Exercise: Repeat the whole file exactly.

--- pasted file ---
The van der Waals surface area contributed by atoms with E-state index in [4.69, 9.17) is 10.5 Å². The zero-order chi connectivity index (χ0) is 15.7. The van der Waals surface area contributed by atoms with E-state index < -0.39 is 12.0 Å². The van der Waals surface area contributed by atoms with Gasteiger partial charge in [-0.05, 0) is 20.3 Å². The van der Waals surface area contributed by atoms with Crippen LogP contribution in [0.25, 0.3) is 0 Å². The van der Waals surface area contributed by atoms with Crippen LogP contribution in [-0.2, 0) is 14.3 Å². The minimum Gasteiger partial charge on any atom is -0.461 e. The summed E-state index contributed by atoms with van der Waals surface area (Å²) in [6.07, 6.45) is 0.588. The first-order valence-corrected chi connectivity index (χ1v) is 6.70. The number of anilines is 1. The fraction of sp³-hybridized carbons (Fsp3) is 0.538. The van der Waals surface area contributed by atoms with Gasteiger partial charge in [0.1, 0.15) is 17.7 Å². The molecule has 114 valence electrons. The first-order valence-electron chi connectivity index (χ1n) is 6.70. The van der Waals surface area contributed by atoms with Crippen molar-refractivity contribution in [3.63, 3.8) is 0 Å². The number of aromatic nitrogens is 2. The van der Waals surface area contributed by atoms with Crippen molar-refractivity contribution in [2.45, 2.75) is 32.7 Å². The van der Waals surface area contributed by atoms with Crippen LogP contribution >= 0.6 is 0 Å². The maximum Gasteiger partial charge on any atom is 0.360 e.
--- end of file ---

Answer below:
The van der Waals surface area contributed by atoms with E-state index in [4.69, 9.17) is 10.5 Å². The zero-order chi connectivity index (χ0) is 15.7. The van der Waals surface area contributed by atoms with E-state index < -0.39 is 12.0 Å². The van der Waals surface area contributed by atoms with Gasteiger partial charge in [-0.05, 0) is 20.3 Å². The van der Waals surface area contributed by atoms with Crippen LogP contribution in [0.25, 0.3) is 0 Å². The van der Waals surface area contributed by atoms with Crippen LogP contribution in [-0.2, 0) is 14.3 Å². The minimum Gasteiger partial charge on any atom is -0.461 e. The summed E-state index contributed by atoms with van der Waals surface area (Å²) in [6.07, 6.45) is 0.588. The first-order valence-corrected chi connectivity index (χ1v) is 6.70. The number of anilines is 1. The fraction of sp³-hybridized carbons (Fsp3) is 0.538. The van der Waals surface area contributed by atoms with Gasteiger partial charge in [0.1, 0.15) is 17.7 Å². The molecule has 114 valence electrons. The first-order valence-electron chi connectivity index (χ1n) is 6.70. The van der Waals surface area contributed by atoms with Crippen molar-refractivity contribution in [3.63, 3.8) is 0 Å². The number of aromatic nitrogens is 2. The van der Waals surface area contributed by atoms with Crippen molar-refractivity contribution in [2.45, 2.75) is 32.7 Å². The van der Waals surface area contributed by atoms with Crippen LogP contribution >= 0.6 is 0 Å². The maximum Gasteiger partial charge on any atom is 0.360 e.